Double Meanings and Search Terms

From the SimpleBits inbox just a few days ago:

I enjoy your Skoal Classic product, but 4 times within a 2 month period I recieved mint Skoal in a can marked Skoal Classic, at 7 dollars a can, living in Canada, this can add up rather quickly. I am a loyal consumer but not knowing what is inside a can of Skoal Classic does make me look for an alternative. Wondering what your organization will do.

At first glance, I’m a little confused. So I run a search for “skoal” and sure enough, result #7 makes everything cystal clear.

Skoal means “cheers” (or equivalent) in Swedish, and was part of the title of a notebook post I had written about a recent trip — but it’s also a popular brand of chewing tobacco. The double meaning was compounded by the fact that a comment on the SimpleBits entry had actually mentioned the words “chewing tobacco”. Perhaps an odd coincidence.

Seeing how people search for, and assume credibility from, those results is what’s interesting to me. It’s apparent that some may not look closely at the results, but rather, if a site appears near the top — they must know what they’re talking about. And they will solve my problems.

I’m afraid I can’t help those that are receiving mint Skoal in a can marked Skoal Classic. But I sure wish that I could.

44 Comments

  1. Erik says:

    You could suggest that they save the $7 Canadian (and the healthcare system thousands more) by no longer using chew . . .

  2. Matt Wilcox says:

    Oh no! Now you’ve written it up they’re going to get even -higher- matches for their search! ;)

  3. Rob Mientjes says:

    I have the same sheer idiocy with the search query harrypoter (sic!). Google sometimes doesn’t seem to know that speling can be wrong too.

  4. Nick Finck says:

    Skoal, I know a lot of people who use your products but find the price increases as a huge issue. Will you be cutting your prices any time soon?
    ….ok, in all seriousness, Dan, aren’t you just perpetuating the problem by posting about the post?

  5. Joel says:

    Darn Canadian prices. When they’re in a financial pinch, they always seem to go for the vices.
    Cigarettes are $11.00 a pack here, blast and darn. ;D
    But that’s a great little story about search engines.

  6. Dan, aren’t you just perpetuating the problem by posting about the post?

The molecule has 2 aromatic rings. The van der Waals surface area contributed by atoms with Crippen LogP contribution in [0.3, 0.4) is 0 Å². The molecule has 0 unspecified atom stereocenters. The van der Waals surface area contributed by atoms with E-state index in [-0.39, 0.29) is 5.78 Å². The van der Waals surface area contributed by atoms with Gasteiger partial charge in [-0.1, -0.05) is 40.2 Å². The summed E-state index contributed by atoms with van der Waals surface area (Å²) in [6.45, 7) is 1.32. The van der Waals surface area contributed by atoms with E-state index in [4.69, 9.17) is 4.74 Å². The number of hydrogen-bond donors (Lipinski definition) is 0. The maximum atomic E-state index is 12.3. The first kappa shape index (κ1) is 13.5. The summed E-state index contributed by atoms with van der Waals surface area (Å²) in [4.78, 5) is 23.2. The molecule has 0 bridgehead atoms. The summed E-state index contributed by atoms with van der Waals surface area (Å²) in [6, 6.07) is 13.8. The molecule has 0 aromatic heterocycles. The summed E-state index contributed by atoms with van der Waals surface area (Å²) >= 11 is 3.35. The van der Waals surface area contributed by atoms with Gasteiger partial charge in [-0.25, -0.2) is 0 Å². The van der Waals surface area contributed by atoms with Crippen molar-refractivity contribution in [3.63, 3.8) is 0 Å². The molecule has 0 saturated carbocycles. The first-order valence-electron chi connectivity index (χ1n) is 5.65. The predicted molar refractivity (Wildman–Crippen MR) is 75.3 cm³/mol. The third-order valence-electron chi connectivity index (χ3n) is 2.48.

Heh heh. I suppose I am — and I’m curious if it does perpetuate it at all. Call it an experiment of sorts ;-)

  7. Anonymous says:

    People are idiots. You wouldn’t complain to the bus driver about your flat bottle of Pepsi because there was an ad for Pepsi on the side of the bus. At some point observance and even (am I hoping for too much here?) critical thought must come into play. But of course, the universities are too preoccupied teaching self-hatred and political correctness to teach students how to think critically.

  8. Well, it’s actually written “skål” in Swedish (as in Norwegian, my mothers tongue). Not that it matters much…

  9. Don says:

    For a time earlier this year I was getting a lot of this type of thing about AOL Instant Messenger’s AIM Today feature. I’d mentioned the inanity of most of the content in the AIM Today window on my PC at work, and a few entries later I talked about something on the radio (the two posts weren’t related).
    Later people who were searching for help or info about AIM Today’s Radio function found my site in the first three or four results. I’d get questions by email and in comments asking how to request a particular artist or asking why the Radio function didn’t work for them, blah blah blah.
    No wonder urban legends and password-phishing scams works so well. People accept things at face value so easily, we could all make a killing on it.

  10. Small Paul says:

    People are idiots. You wouldn’t complain to the bus driver about your flat bottle of Pepsi because there was an ad for Pepsi on the side of the bus.